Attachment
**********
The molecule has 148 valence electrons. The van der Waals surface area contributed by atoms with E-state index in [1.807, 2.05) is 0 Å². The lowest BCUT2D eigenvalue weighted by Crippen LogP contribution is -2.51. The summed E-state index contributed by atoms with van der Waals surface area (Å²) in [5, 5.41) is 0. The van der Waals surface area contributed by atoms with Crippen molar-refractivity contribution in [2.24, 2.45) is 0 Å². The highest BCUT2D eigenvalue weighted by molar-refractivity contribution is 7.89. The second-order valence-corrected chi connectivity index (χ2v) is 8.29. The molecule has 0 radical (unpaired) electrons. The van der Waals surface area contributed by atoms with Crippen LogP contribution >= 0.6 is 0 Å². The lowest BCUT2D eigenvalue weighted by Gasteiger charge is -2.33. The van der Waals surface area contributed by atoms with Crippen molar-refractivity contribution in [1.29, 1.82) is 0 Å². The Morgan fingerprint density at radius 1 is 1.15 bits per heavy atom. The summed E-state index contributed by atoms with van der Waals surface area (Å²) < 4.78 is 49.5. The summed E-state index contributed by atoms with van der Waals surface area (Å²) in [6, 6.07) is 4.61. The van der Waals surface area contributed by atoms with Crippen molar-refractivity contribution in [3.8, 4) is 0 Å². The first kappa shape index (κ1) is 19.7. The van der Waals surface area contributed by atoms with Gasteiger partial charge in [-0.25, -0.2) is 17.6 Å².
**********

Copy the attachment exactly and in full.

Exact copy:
The molecule has 148 valence electrons. The van der Waals surface area contributed by atoms with E-state index in [1.807, 2.05) is 0 Å². The lowest BCUT2D eigenvalue weighted by Crippen LogP contribution is -2.51. The summed E-state index contributed by atoms with van der Waals surface area (Å²) in [5, 5.41) is 0. The van der Waals surface area contributed by atoms with Crippen molar-refractivity contribution in [2.24, 2.45) is 0 Å². The highest BCUT2D eigenvalue weighted by molar-refractivity contribution is 7.89. The second-order valence-corrected chi connectivity index (χ2v) is 8.29. The molecule has 0 radical (unpaired) electrons. The van der Waals surface area contributed by atoms with Crippen LogP contribution >= 0.6 is 0 Å². The lowest BCUT2D eigenvalue weighted by Gasteiger charge is -2.33. The van der Waals surface area contributed by atoms with Crippen molar-refractivity contribution in [1.29, 1.82) is 0 Å². The Morgan fingerprint density at radius 1 is 1.15 bits per heavy atom. The summed E-state index contributed by atoms with van der Waals surface area (Å²) < 4.78 is 49.5. The summed E-state index contributed by atoms with van der Waals surface area (Å²) in [6, 6.07) is 4.61. The van der Waals surface area contributed by atoms with Crippen molar-refractivity contribution in [3.8, 4) is 0 Å². The first kappa shape index (κ1) is 19.7. The van der Waals surface area contributed by atoms with Gasteiger partial charge in [-0.25, -0.2) is 17.6 Å².